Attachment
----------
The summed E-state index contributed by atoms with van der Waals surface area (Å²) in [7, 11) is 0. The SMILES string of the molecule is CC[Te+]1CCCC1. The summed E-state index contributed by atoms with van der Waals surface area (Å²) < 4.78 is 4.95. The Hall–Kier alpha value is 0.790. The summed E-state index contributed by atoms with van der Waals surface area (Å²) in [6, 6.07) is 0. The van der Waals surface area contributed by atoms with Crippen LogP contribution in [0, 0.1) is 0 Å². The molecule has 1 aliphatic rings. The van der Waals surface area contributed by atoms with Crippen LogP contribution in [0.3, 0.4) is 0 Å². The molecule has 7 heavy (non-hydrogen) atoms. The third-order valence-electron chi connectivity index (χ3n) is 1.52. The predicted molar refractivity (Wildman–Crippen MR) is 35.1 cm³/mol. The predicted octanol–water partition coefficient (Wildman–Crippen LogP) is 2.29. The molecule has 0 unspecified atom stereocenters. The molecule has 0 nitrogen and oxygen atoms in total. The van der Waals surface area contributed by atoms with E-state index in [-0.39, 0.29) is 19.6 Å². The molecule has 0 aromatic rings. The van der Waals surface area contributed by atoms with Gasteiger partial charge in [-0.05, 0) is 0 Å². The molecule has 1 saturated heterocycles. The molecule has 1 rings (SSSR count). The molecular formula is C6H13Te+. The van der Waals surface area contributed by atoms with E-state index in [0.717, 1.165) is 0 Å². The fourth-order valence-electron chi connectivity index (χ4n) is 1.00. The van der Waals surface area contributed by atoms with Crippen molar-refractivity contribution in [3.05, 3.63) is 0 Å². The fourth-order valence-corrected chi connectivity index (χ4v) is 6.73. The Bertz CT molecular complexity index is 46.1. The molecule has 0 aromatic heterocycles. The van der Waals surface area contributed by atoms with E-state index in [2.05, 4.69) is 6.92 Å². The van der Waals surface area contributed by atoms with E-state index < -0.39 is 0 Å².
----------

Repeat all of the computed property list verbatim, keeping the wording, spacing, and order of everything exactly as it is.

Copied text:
The summed E-state index contributed by atoms with van der Waals surface area (Å²) in [7, 11) is 0. The SMILES string of the molecule is CC[Te+]1CCCC1. The summed E-state index contributed by atoms with van der Waals surface area (Å²) < 4.78 is 4.95. The Hall–Kier alpha value is 0.790. The summed E-state index contributed by atoms with van der Waals surface area (Å²) in [6, 6.07) is 0. The van der Waals surface area contributed by atoms with Crippen LogP contribution in [0, 0.1) is 0 Å². The molecule has 1 aliphatic rings. The van der Waals surface area contributed by atoms with Crippen LogP contribution in [0.3, 0.4) is 0 Å². The molecule has 7 heavy (non-hydrogen) atoms. The third-order valence-electron chi connectivity index (χ3n) is 1.52. The predicted molar refractivity (Wildman–Crippen MR) is 35.1 cm³/mol. The predicted octanol–water partition coefficient (Wildman–Crippen LogP) is 2.29. The molecule has 0 unspecified atom stereocenters. The molecule has 0 nitrogen and oxygen atoms in total. The van der Waals surface area contributed by atoms with E-state index in [-0.39, 0.29) is 19.6 Å². The molecule has 0 aromatic rings. The van der Waals surface area contributed by atoms with Gasteiger partial charge in [-0.05, 0) is 0 Å². The molecule has 1 saturated heterocycles. The molecule has 1 rings (SSSR count). The molecular formula is C6H13Te+. The van der Waals surface area contributed by atoms with E-state index in [0.717, 1.165) is 0 Å². The fourth-order valence-electron chi connectivity index (χ4n) is 1.00. The van der Waals surface area contributed by atoms with Crippen molar-refractivity contribution in [3.05, 3.63) is 0 Å². The fourth-order valence-corrected chi connectivity index (χ4v) is 6.73. The Bertz CT molecular complexity index is 46.1. The molecule has 0 aromatic heterocycles. The van der Waals surface area contributed by atoms with E-state index in [2.05, 4.69) is 6.92 Å². The van der Waals surface area contributed by atoms with E-state index < -0.39 is 0 Å².